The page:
By Peter N. Landless and Zeno L. Charles-Marcel Much is written about diabetes and its management. I have family members who have type […]
By Peter N. Landless and Zeno L. Charles-Marcel
Much is written about diabetes and its management. I have family members who have type 2 diabetes who have been told that eating protein and fats (including meat), with low carbohydrates (starches), is helpful in prevention. Should I follow this advice?
Type 2 diabetes (T2D) is a very common disease and is increasing at alarming rates worldwide. We have written about this problem numerous times because of the relentless increase in numbers of the disease.
In 2015 it was estimated that 415 million people worldwide have T2D. Despite the many efforts at education and prevention, it’s estimated that—should the Lord tarry—by 2040 the number will approach 650 million! This represents a huge burden of disease with many complications, including being the commonest cause of blindness and kidney failure in many parts of the world. This issue should not be taken lightly.
The cause of T2D is an interplay between genetic makeup and diet, and exercise (genes and environment, moderated by lifestyle and choices). A healthful diet, regular exercise, and maintaining normal body weight (body mass index) are very important in the prevention, control, and reversal of T2D. We will focus on the dietary component.
Robust data from the Adventist Health Studies1 indicates that nonvegetarians have a significantly higher risk of T2D than total vegetarians, ovo-lacto vegetarians, and even semi-vegetarians. Mortality rates are higher in nonvegetarians than in vegetarians (all types). Because the prevalence of vegetarians is relatively low in many countries (sadly, even in the Adventist Church), apart from the Adventist Health Studies there have not been large studies on vegetarians to compare outcomes. Some, even within the church, have questioned whether the Adventist Health Studies represent an “echo chamber” of the church speaking to itself.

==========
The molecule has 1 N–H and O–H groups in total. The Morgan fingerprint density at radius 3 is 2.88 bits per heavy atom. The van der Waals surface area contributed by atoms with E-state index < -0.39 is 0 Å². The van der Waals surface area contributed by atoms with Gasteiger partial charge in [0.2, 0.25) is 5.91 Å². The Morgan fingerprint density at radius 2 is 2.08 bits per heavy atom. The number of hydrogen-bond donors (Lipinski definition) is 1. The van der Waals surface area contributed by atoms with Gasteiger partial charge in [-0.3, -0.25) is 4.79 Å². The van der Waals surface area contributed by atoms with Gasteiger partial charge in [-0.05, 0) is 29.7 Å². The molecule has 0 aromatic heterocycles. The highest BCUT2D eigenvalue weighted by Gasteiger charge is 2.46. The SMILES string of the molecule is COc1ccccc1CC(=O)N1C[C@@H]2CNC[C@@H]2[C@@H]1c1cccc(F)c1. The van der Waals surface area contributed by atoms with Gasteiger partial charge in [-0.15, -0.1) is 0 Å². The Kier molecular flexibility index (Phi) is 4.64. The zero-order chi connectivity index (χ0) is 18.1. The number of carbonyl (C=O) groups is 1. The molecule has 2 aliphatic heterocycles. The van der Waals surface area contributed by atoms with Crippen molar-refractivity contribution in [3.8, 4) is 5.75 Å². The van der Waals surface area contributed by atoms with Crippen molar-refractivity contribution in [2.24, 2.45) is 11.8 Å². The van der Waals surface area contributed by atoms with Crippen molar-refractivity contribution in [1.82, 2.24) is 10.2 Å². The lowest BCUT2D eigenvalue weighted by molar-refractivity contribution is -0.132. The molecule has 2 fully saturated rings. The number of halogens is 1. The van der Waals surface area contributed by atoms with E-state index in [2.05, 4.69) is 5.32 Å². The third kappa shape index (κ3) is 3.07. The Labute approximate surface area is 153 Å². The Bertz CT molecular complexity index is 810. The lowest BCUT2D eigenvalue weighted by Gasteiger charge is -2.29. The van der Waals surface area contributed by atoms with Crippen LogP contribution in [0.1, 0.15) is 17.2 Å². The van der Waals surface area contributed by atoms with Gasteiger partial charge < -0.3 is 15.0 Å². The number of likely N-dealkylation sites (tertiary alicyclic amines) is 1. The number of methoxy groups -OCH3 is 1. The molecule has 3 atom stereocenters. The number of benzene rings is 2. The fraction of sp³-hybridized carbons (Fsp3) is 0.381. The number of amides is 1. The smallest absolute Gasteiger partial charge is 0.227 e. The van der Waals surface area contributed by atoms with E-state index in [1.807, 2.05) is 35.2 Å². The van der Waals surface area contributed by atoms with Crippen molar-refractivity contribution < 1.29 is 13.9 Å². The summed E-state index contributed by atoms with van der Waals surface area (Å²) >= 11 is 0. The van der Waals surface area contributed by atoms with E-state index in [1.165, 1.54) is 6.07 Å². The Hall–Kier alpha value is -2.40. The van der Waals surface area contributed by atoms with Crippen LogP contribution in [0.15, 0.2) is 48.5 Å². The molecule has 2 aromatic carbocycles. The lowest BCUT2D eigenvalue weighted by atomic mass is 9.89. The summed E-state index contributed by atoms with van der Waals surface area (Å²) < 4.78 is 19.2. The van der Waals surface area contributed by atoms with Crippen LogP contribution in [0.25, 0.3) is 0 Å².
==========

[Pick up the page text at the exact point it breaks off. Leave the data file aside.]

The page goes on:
In the reputable PLOS Medicine2 resource of June 14, 2016, a large data analysis of various diets in the prevention of T2D in approximately 200,000 people showed results that confirm and substantiate the already-solid findings of the Adventist Health Studies. The point is further emphasized that the quality and content of the vegetarian diet affects outcomes. Investigators emphasized the importance of healthful and unhealthful plant-based diets, especially in the reduction of T2D. The exclusion or even reduction of flesh foods alone does not make the diet optimal.
In this large study, investigators created an overall plant-based diet index (PDI). Plant foods received positive scores; and animal foods, which included animal fats, dairy, eggs, fish/seafood, poultry, red meat, and miscellaneous animal-based foods, received reverse scores. Additionally, there was a healthful plant-based diet index; foods such as whole grains, fruits, vegetables, nuts, legumes, and vegetable oils received positive scores. Less-healthful plant foods (such as fruit juices, sweetened beverages, refined grains, potatoes, sweets/desserts) and animal foods received reverse or negative scores.
Using these tools, researchers analyzed 4,102,369 person-years of follow-up and documented 16,162 type 2 diabetes cases over this time. Other factors that influence the outcomes were considered, including the body weight (body mass index [BMI]). An elevated BMI was associated with increased T2D in those with unhealthful plant-based diets as well as those consuming animal products.
Researchers concluded that plant-based diets, especially when rich in high-quality plant foods, are associated with a significantly lower risk of developing T2D. They reference the Adventist Health Studies (quoting the church’s recommendation of a balanced vegetarian diet) contributing to the body of science that supports the shift to diets rich in healthful plant foods and reducing less healthful plant and animal foods.
Science again confirms that if we believe His prophets we will prosper. Sadly, we become accustomed to the echoes we have heard over the years, to our detriment. n
Peter N. Landless, a board-certified nuclear cardiologist, is director of Adventist Health Ministries at the General Conference.
Zeno L. Charles-Marcel, a board-certified internist, is an associate director of Adventist Health Ministries at the General Conference.